the coming weeks and months.
There is hope in the situation – the
evolving resistance emerging in Greece. One poll indicated that “more
than half of Greeks say they will take to the streets if the government
agrees to new austerity measures”. The growing mass movement and
opening to the left underway in Greece is extremely encouraging. It is
with that movement that hopes ultimately lie for the emergence of a
really progressive Europe.
But we should temper these hopes with a
sober assessment of the reality of the situation. Social democracy –
and the union bureaucracies on which it stands – is deeply implicated in
the construction of the structures which are today being used to
orchestrate an attack, across the continent, on social services and the
working class. Social democracy remains the leading force in the
workers’ movement, and we can have no illusions in its capacity to lead a
In Greece the movement has necessarily broken in
part with PASOK, as it is a PASOK-led government which is implementing
the attacks. But in Greece, as throughout Europe, social democracy is
only a reflection of the problem. The material foundation of social
democracy is comprised of the union bureaucracies entrenched in the
workers’ movements in Europe and throughout the global North. Ultimately
the task facing the workers’ movement and the left is not just a
political break from social democracy, but organisational independence
from these union bureaucracies.
Winning that independence will be
bound up with creating a counter-hegemonic project whose horizons are
not just the internal politics of Europe, but the fact of Europe’s
implication in the imperialism which oppresses the majority of the
world’s population. Our counter-hegemonic project, in other words,
cannot simply focus on economic issues. A counter-hegemonic project in
Europe – as in North America – has to simultaneously involve a break
from chauvinism and racism.
Such a recognition has practical
implications. Greece’s small role in Europe’s noxious imperialism has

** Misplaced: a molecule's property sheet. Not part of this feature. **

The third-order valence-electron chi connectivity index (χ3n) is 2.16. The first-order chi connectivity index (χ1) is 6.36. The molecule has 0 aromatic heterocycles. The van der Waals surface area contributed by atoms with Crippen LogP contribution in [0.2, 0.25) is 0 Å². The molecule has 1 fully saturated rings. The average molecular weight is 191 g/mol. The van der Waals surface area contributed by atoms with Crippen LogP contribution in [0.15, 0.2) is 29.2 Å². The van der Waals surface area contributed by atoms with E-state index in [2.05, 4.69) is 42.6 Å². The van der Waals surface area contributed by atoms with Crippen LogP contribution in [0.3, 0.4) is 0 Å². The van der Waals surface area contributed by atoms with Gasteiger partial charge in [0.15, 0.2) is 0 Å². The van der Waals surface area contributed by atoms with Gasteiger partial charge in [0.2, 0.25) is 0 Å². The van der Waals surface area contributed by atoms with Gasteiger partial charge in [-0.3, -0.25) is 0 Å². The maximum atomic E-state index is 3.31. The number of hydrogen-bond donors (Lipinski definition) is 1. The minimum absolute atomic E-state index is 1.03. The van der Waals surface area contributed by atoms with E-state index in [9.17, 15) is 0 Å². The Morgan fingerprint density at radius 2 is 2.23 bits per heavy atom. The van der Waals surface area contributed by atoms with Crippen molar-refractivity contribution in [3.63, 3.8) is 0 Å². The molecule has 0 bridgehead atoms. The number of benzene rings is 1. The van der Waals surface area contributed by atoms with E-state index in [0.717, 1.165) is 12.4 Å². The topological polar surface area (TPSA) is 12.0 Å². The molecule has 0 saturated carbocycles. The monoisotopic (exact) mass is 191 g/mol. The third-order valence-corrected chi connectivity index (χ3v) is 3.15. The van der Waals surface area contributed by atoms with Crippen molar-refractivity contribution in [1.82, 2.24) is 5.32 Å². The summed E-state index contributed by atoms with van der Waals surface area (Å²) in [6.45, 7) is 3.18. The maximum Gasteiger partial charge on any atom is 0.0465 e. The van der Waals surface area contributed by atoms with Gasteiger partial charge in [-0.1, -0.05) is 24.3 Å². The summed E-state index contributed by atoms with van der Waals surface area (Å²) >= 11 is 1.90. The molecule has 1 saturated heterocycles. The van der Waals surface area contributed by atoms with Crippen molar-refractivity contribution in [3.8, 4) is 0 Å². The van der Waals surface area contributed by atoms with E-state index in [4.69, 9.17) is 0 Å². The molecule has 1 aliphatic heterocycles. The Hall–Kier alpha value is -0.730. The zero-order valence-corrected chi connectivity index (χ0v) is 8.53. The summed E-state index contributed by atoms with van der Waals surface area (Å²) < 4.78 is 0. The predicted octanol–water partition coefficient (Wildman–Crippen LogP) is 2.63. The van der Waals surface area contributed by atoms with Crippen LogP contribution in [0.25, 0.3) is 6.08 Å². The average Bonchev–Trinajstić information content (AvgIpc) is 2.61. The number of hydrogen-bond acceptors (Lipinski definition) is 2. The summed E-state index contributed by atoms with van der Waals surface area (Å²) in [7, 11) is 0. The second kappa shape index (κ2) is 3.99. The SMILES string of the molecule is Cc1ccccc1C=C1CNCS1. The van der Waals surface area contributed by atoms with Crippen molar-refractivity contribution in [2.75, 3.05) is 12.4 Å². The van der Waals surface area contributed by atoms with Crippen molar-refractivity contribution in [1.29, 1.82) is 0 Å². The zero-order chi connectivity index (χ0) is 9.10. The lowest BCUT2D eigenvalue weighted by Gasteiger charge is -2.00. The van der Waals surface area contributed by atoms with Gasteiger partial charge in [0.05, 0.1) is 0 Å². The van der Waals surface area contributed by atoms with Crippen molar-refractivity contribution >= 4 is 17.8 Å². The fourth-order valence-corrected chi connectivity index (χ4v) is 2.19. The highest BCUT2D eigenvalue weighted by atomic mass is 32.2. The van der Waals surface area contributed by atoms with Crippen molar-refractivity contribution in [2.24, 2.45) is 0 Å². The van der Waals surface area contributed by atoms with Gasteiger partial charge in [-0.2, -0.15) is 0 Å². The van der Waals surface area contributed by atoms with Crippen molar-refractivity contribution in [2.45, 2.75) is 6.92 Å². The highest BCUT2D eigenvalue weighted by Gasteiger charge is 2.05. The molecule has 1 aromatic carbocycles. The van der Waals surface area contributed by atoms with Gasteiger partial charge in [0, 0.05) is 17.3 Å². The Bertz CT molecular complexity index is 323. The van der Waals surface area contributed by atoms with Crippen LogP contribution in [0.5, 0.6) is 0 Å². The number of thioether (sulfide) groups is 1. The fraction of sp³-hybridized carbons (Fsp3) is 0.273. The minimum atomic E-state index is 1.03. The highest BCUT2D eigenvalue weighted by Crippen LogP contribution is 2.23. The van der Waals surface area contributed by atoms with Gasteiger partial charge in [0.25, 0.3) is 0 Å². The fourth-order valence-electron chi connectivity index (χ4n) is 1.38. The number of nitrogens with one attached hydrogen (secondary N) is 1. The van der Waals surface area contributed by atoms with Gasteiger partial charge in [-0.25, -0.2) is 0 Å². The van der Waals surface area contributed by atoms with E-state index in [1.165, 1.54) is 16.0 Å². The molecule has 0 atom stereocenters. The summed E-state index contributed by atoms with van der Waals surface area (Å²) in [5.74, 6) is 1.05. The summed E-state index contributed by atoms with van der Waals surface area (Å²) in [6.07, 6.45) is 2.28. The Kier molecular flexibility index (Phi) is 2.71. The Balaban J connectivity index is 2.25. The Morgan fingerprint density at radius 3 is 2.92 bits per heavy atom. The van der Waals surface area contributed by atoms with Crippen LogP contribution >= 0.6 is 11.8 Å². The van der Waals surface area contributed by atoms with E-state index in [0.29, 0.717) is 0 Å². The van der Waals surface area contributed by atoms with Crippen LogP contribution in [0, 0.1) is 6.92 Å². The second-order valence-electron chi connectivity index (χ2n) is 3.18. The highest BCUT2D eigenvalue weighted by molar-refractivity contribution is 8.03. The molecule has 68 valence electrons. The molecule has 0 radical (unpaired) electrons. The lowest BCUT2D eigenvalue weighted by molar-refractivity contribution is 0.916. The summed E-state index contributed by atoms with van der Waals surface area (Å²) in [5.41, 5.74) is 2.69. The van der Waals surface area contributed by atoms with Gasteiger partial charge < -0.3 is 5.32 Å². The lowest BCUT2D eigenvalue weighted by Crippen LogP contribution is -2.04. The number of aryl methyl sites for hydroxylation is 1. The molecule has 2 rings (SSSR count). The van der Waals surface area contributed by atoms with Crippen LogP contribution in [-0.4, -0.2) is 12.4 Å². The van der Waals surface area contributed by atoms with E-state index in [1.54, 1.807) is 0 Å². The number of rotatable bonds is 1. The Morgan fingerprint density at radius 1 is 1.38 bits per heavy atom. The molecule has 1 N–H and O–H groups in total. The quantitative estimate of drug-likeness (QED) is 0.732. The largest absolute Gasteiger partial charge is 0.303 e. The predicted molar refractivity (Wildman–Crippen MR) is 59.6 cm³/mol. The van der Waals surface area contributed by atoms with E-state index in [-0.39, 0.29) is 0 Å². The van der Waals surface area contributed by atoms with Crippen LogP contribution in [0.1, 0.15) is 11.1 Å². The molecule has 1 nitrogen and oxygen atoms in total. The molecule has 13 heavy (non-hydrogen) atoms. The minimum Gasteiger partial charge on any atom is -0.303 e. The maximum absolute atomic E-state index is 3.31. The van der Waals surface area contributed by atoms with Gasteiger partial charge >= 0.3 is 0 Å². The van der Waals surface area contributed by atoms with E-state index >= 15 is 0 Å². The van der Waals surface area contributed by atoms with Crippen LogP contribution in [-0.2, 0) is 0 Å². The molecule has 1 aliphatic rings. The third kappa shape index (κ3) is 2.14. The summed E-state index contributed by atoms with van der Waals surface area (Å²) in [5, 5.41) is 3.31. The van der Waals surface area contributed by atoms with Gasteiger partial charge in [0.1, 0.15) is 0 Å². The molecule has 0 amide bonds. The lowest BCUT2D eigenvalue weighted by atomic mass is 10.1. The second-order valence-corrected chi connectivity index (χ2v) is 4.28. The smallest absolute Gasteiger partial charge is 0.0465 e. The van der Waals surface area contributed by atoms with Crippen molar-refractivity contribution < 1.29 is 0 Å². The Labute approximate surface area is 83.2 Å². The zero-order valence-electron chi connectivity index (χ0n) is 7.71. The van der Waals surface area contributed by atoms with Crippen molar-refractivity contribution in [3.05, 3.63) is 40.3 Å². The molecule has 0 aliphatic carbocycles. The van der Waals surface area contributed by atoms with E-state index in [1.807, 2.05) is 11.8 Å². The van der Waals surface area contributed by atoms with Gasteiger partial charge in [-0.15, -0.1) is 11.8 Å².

been a series of chauvinistic rows over Macedonia and Cyprus, and its
irresponsible and long-running feud with neighbouring Turkey. This has
translated into an inflated military budget, keeping “Greek military
spending well above that of other EU members, reaching €14-billion, or 6
percent of GDP, in 2007 and 2009”. In other words, fully half of
the deficit problem – which stands at between 13 and 14 per cent of GDP –
is caused by inflated spending on war preparation. Breaking from
chauvinism and militarism opens the door to a simple demand which can be
a modest, but necessary part of the counter-hegemonic project – cut
spending on war, not spending on welfare.
[Paul Kellogg, based in Canada, is an
assistant professor in the
Department of International Development Studies at Trent University. He
is also affiliated with the Centres for Global and Social Analysis and
State and Legal Studies at Athabasca University. He has published
articles in several journals, including Canadian Journal of Political
Science, New Political Science, Labour/Le Travail, International
Socialism, Praxis (Brazil), Science & Society, Studies
in Political Economy, Canadian Dimension and Contemporary
He is a founding member of Coalition Venezuela We Are With
You/Coalición Venezuela Estamos Contigo and Toronto Bolivia Solidarity.
He maintains an occasional blog at www.polecon.net/, where this article first appeared. It has been posted at Links International Journal of Socialist Renewal with permission.]